J Syst Evol ›› 2021, Vol. 59 ›› Issue (2): 251-261.DOI: 10.1111/jse.12558

• Research Articles • Previous Articles     Next Articles

Congruent spatial patterns of species richness and phylogenetic diversity in karst flora: Case study of Primulina (Gesneriaceae)

Mei‐Zhen Xu1,2, Li‐ Hua Yang1,3, Hang‐Hui Kong1,3, Fang Wen4, and Ming Kang1,3*   

  1. 1Key Laboratory of Plant Resources Conservation and Sustainable Utilization, South China Botanical Garden, Chinese Academy of Sciences, Guangzhou 510650, China
    2College of Life Sciences, University of Chinese Academy of Sciences, Beijing 100049, China
    3Center of Conservation Biology, Core Botanical Gardens, Chinese Academy of Sciences, Guangzhou 510650, China
    4Gesneriad Conservation Center of China, Guangxi Institute of Botany, Guangxi Zhuang Autonomous Region and Chinese Academy of Sciences, Guilin 541006, China
  • Received:2019-10-17 Accepted:2019-12-17 Online:2019-12-20 Published:2021-03-01

Abstract: The karst landform in southern China is renowned for its high levels of species diversity and endemism. Globally, karst ecosystems are under threat from unsustainable anthropogenic disturbance and climate changes and are among the most threatened ecosystems worldwide. In this study, we used the typical karst endemic genus in southern China, Primulina Hance, as a model to identify areas within the karst landform with high diversity and to investigate congruence between phylogenetic and species‐based measures of diversity. Using phylogenetic information and species distribution data, we measured geographical patterns of diversity with four metrics: species richness (SR), corrected weighted endemism (CWE), phylogenetic diversity (PD), and phylogenetic endemism (PE). Our results revealed a high spatial congruence among SR, PD, and PE, with hotspot areas identified in the Nanling Mountains (i.e., north Guangdong and northeast Guangxi) and southeast Yungui Plateau (i.e., north and southwest Guangxi), whereas the hotspots of CWE are comparatively uniform throughout the geographic extent. The categorical analysis of neo‐ and paleoendemism identified a pattern of mixed neo‐ and paleoendemism in numerous grid cells, suggesting that karst areas in southern China have acted as both “museums” and “cradles” of plant evolution. Conservation gap analysis of hotspots revealed that the majority of prioritized hotspots (>90%) of the genus are outside of protected areas, therefore indicating the limited effectiveness of national nature reserves for the karst flora. Overall, our results suggest that the karst flora merits more conservation attention and SR can be an effective surrogate to capture PD in conservation planning.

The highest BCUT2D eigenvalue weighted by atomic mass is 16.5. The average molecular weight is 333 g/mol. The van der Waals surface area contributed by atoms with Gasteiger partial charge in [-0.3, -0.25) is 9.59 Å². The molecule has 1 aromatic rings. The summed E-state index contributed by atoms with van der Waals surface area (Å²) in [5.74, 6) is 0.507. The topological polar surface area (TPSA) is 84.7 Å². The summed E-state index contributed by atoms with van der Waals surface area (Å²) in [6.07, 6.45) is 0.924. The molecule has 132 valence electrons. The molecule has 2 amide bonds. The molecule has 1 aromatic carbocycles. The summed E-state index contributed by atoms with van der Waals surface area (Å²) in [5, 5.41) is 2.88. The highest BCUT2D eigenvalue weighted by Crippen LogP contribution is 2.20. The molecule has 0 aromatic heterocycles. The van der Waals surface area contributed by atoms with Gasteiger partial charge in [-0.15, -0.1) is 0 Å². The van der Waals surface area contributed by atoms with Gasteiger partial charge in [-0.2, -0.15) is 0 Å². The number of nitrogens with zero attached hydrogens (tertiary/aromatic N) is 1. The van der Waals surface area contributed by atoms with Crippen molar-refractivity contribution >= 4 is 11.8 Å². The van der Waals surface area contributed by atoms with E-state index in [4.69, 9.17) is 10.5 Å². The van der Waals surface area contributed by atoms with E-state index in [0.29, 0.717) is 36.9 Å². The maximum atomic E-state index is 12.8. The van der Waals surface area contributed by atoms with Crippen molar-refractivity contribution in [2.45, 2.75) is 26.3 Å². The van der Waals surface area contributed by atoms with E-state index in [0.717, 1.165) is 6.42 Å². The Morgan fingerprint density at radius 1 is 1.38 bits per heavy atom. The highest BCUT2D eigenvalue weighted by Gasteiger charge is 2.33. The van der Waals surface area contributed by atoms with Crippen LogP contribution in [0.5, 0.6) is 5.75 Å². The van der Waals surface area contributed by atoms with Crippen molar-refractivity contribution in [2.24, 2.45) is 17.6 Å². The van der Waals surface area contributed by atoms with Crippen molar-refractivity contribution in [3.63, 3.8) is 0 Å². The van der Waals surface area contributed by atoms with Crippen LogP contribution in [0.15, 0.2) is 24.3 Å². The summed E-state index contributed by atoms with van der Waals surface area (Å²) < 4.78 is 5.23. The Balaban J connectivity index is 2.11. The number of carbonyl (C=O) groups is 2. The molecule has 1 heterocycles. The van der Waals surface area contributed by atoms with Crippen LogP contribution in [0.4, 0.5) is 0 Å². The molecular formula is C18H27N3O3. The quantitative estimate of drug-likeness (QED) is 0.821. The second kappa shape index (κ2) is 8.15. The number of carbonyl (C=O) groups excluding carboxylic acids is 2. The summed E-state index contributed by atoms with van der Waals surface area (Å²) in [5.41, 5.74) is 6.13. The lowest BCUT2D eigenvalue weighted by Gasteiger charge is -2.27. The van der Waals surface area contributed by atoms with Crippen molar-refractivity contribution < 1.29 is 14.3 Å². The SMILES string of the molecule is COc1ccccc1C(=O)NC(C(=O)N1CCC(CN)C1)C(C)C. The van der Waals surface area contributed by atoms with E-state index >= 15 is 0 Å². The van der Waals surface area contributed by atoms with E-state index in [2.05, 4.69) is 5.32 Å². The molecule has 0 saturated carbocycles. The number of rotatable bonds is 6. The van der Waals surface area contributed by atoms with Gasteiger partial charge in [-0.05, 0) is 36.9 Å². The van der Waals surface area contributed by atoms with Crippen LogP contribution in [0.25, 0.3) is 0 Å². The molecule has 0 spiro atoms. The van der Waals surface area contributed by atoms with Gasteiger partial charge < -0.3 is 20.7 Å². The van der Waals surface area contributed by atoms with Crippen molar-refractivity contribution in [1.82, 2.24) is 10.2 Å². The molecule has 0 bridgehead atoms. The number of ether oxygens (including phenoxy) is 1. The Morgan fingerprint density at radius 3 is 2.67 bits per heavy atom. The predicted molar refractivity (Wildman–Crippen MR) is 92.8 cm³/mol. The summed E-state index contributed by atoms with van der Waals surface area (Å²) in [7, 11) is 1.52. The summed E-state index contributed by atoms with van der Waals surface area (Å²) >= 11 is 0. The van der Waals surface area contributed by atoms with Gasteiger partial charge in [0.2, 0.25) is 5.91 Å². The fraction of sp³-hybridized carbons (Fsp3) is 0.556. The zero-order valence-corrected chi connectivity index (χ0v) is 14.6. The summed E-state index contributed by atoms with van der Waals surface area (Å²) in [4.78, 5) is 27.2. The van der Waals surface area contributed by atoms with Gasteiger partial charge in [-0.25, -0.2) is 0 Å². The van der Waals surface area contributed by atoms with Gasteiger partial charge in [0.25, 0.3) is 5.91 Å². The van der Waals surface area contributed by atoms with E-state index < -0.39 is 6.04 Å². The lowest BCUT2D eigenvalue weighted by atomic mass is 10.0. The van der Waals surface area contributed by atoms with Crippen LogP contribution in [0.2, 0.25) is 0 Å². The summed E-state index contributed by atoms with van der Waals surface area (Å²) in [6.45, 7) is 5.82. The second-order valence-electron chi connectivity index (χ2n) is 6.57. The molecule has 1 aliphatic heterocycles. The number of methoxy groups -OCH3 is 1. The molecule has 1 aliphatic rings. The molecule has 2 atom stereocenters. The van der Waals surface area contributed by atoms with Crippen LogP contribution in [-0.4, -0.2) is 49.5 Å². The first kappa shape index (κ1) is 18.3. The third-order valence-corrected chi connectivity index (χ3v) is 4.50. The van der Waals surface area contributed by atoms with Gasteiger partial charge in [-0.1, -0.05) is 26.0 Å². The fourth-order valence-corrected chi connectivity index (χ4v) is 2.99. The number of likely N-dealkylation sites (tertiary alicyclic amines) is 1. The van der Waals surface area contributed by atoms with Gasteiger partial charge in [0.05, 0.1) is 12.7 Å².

Key words: CANAPE, conservation, endemism, hotspot, karst, phylogenetic diversity, Primulina, species richness